And things only get worse: his students challenge his romantic beliefs about the Victorian past, his car gets stolen by the same thugs he’d seen earlier, and a mysterious cabdriver offers him a lift in the carriage he’d seen earlier.

Which carries him right back to the Victorian Age.

This leads him on a series of adventures, where he encounters Merlin, changes places with the Marquis de Sade, ends up in a weird, alternate 1942, where The Great War of Abuse has been dragging on for decades (with unarmed soldiers insulting each other), before ending up in the distant future, where he gets about as much of an explanation of what’s going on as anyone was ever going to get.

It is seriously disappointing that the rest of the SCTV gang doesn’t get much screentime, with Joe Flaherty playing a brutal criminal who departs our story rather hurriedly, Eugene Levy as an Army officer giving Henry a pep talk, Martin Short giving a typically manic performance as King Louis XVI of France and Catherine O’Hara as Marie Antoinette.

A very young Bronson Pinchot plays Charles Dickens, but it also proves a rather minor part and they probably just hired him because he has a faint resemblance to the great writer.

And I suspect that one of the characters in the future — whose face is obviously heavily made up, and the role has no listed actor credits either onscreen or on IMDB — may be Dave in disguise.

Although I would never have guessed it.  It sure as heck doesn’t sound like him — even if you can tell he’s putting on a phony voice.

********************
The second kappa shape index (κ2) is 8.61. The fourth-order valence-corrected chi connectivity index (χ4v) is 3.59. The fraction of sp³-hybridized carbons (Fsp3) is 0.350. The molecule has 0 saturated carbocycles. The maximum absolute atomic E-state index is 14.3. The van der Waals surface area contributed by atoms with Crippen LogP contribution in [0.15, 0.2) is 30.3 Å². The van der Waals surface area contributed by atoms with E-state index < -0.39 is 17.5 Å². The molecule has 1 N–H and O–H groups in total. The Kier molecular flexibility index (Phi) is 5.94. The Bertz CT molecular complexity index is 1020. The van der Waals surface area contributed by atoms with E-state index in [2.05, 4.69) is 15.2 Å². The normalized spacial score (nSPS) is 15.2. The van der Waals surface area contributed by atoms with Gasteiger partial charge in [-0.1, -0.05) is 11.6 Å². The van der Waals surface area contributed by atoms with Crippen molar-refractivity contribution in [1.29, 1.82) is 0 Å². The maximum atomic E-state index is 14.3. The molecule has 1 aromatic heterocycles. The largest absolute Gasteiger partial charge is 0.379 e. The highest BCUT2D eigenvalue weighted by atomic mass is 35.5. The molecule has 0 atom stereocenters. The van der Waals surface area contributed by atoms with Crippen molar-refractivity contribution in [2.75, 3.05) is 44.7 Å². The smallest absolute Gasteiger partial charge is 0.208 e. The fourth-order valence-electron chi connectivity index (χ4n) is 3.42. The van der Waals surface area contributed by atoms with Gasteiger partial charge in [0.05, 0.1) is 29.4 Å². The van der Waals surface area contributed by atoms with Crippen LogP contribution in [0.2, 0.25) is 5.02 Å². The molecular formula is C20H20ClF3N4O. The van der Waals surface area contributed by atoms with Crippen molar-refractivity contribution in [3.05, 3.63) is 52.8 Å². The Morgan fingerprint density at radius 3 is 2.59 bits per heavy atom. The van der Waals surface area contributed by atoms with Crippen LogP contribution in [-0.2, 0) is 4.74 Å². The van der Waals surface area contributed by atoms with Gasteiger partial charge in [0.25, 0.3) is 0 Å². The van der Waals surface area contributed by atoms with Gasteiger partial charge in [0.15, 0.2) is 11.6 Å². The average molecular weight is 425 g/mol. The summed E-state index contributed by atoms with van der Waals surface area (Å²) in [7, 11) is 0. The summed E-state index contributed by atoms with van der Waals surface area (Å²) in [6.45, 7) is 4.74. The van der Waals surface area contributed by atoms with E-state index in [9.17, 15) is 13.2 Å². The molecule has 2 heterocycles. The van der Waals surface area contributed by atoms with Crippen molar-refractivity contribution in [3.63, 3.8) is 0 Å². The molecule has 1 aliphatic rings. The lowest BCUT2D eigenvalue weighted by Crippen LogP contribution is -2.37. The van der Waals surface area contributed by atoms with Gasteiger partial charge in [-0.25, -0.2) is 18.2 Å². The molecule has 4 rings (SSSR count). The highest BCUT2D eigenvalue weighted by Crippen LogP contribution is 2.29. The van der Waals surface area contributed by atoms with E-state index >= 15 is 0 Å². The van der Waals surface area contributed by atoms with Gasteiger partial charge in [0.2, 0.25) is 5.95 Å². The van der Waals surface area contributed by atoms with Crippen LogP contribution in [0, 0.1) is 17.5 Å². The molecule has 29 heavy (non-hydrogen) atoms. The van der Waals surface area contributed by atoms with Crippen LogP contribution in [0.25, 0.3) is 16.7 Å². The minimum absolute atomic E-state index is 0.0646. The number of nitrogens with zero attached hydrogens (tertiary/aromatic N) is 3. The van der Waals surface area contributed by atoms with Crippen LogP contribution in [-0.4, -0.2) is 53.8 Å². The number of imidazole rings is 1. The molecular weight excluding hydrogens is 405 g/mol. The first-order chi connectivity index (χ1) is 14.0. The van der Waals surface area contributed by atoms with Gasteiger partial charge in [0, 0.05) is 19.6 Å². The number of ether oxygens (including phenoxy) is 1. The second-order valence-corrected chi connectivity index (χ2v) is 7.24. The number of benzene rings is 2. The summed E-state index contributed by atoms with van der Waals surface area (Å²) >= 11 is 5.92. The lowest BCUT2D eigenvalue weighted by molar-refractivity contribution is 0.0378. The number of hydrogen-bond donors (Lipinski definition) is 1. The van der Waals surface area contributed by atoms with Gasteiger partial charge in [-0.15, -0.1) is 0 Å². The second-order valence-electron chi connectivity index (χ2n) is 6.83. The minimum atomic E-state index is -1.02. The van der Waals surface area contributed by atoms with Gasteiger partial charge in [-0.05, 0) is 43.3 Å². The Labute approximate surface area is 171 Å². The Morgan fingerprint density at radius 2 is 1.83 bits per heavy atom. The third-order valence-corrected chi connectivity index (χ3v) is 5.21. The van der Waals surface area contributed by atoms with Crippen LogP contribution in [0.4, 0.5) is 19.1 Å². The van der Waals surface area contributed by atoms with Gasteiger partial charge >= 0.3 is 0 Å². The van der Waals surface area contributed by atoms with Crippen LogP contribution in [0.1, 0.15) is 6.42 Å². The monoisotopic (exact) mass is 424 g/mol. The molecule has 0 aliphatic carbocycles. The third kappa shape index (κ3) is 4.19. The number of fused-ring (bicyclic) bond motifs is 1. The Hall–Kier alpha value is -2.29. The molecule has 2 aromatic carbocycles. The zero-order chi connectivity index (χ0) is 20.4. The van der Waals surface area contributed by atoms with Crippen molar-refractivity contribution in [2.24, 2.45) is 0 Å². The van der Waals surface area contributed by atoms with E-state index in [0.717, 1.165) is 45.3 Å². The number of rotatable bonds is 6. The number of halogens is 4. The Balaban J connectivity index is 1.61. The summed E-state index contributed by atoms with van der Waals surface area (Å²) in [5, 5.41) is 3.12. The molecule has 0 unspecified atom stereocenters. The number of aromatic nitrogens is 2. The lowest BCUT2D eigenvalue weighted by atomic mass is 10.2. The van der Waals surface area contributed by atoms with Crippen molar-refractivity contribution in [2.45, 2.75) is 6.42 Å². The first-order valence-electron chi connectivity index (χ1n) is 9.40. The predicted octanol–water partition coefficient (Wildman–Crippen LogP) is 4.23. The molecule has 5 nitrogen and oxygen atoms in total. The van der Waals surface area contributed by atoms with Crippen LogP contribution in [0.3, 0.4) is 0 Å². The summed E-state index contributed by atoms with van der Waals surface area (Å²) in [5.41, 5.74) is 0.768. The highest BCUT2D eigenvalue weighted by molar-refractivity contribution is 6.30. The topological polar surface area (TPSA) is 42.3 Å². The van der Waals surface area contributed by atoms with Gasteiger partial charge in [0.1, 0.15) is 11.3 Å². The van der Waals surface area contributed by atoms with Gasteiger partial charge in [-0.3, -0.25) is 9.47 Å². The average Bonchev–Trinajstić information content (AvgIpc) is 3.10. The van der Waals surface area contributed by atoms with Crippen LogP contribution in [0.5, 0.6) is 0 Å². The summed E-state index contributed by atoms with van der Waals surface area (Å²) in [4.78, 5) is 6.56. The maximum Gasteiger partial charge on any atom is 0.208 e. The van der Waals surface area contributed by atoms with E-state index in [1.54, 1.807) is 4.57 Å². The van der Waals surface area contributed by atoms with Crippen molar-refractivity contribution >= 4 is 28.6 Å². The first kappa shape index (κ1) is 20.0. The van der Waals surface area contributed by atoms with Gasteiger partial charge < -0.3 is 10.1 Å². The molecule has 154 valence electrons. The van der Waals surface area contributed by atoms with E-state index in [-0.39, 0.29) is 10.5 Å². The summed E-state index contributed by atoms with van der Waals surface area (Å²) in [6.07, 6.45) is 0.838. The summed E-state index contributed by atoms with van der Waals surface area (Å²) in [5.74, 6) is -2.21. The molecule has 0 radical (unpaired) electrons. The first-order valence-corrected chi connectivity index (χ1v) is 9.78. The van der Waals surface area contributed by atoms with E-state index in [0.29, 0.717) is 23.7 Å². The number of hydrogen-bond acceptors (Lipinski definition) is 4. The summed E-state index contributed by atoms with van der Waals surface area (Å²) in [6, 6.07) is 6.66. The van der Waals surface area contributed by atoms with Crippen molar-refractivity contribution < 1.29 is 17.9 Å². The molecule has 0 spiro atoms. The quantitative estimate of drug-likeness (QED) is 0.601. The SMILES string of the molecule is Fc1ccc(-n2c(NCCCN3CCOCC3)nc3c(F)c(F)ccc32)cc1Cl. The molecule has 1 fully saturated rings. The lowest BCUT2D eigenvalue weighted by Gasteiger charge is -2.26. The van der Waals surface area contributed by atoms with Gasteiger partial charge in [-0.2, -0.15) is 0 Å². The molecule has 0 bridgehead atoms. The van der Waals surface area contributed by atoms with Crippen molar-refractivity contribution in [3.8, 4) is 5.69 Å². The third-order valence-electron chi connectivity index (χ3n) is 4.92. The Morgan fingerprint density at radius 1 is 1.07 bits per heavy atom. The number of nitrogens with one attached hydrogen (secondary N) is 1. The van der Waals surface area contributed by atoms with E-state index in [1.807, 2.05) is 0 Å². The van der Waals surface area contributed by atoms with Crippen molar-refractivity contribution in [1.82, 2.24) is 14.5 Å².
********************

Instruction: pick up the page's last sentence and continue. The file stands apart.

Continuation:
Frankly, I think things start going wrong early on, with a long, exaggerated, and rather unfunny sequence where Henry learns that Victorian England was not the idyllic fantasy land of his dreams.  It comes across as cruel and rather unnecessary, with hardly a laugh anywhere in sight.  Even once we are past that moment and into the more absurd later sketches, it never reaches the heights of manic silliness it really needed, with only a few bits here and there that really work.

Perhaps the biggest problem is that they seemed far more interested in telling a story about Henry Osgood.  Like Scrooge in A Christmas Carol, he’s supposed to come out of his adventures a better man, and far too much is sacrificed to that goal.  The movie would have worked far better as a scattershot trip through time, with lots of goofy bits of real and imaginary history, and ultimately coming to an ironic end.  I can even picture the Great War of Abuse turning into a pretty good SCTV skit, although it probably would only have given us glimpses of the war.

Which is another way of saying it goes on too long for such a minor joke.

Oh, well.  It isn’t exactly terrible, but it is flat and not particularly memorable.  There are just enough hints of what it might have been to make it frustrating, and it all just seems a terrible waste of a lot of exceptional talent.

It happens.



Check out our new Feature (Updated February 16, 2022):

The Rivets Zone:  The Best SF Movies You’ve Never Seen!



Which this time focuses on Douglas Trumbull’s Other Career